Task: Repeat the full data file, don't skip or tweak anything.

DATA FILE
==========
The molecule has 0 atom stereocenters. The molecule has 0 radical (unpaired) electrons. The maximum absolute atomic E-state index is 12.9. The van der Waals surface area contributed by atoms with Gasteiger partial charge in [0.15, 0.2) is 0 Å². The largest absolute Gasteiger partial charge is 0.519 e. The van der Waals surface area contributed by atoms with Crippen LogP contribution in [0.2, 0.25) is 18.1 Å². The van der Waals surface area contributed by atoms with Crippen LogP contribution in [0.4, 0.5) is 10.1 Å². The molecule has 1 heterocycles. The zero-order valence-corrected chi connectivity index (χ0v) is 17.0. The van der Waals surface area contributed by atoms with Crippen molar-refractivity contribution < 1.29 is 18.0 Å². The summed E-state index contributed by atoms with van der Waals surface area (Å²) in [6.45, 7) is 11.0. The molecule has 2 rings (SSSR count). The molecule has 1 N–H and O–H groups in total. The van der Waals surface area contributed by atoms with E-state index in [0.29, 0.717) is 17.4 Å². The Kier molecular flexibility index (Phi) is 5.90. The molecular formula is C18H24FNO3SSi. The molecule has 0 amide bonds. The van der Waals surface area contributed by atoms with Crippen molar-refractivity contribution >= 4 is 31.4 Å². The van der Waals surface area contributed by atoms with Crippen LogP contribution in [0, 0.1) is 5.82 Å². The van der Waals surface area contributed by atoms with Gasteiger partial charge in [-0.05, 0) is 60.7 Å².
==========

The molecule has 0 atom stereocenters. The molecule has 0 radical (unpaired) electrons. The maximum absolute atomic E-state index is 12.9. The van der Waals surface area contributed by atoms with Gasteiger partial charge in [0.15, 0.2) is 0 Å². The largest absolute Gasteiger partial charge is 0.519 e. The van der Waals surface area contributed by atoms with Crippen LogP contribution in [0.2, 0.25) is 18.1 Å². The van der Waals surface area contributed by atoms with Crippen LogP contribution in [0.4, 0.5) is 10.1 Å². The molecule has 1 heterocycles. The zero-order valence-corrected chi connectivity index (χ0v) is 17.0. The van der Waals surface area contributed by atoms with Crippen molar-refractivity contribution < 1.29 is 18.0 Å². The summed E-state index contributed by atoms with van der Waals surface area (Å²) in [6.45, 7) is 11.0. The molecule has 2 rings (SSSR count). The molecule has 1 N–H and O–H groups in total. The van der Waals surface area contributed by atoms with E-state index in [0.29, 0.717) is 17.4 Å². The Kier molecular flexibility index (Phi) is 5.90. The molecular formula is C18H24FNO3SSi. The molecule has 0 amide bonds. The van der Waals surface area contributed by atoms with Crippen molar-refractivity contribution >= 4 is 31.4 Å². The van der Waals surface area contributed by atoms with Crippen LogP contribution in [0, 0.1) is 5.82 Å². The van der Waals surface area contributed by atoms with Gasteiger partial charge in [-0.05, 0) is 60.7 Å².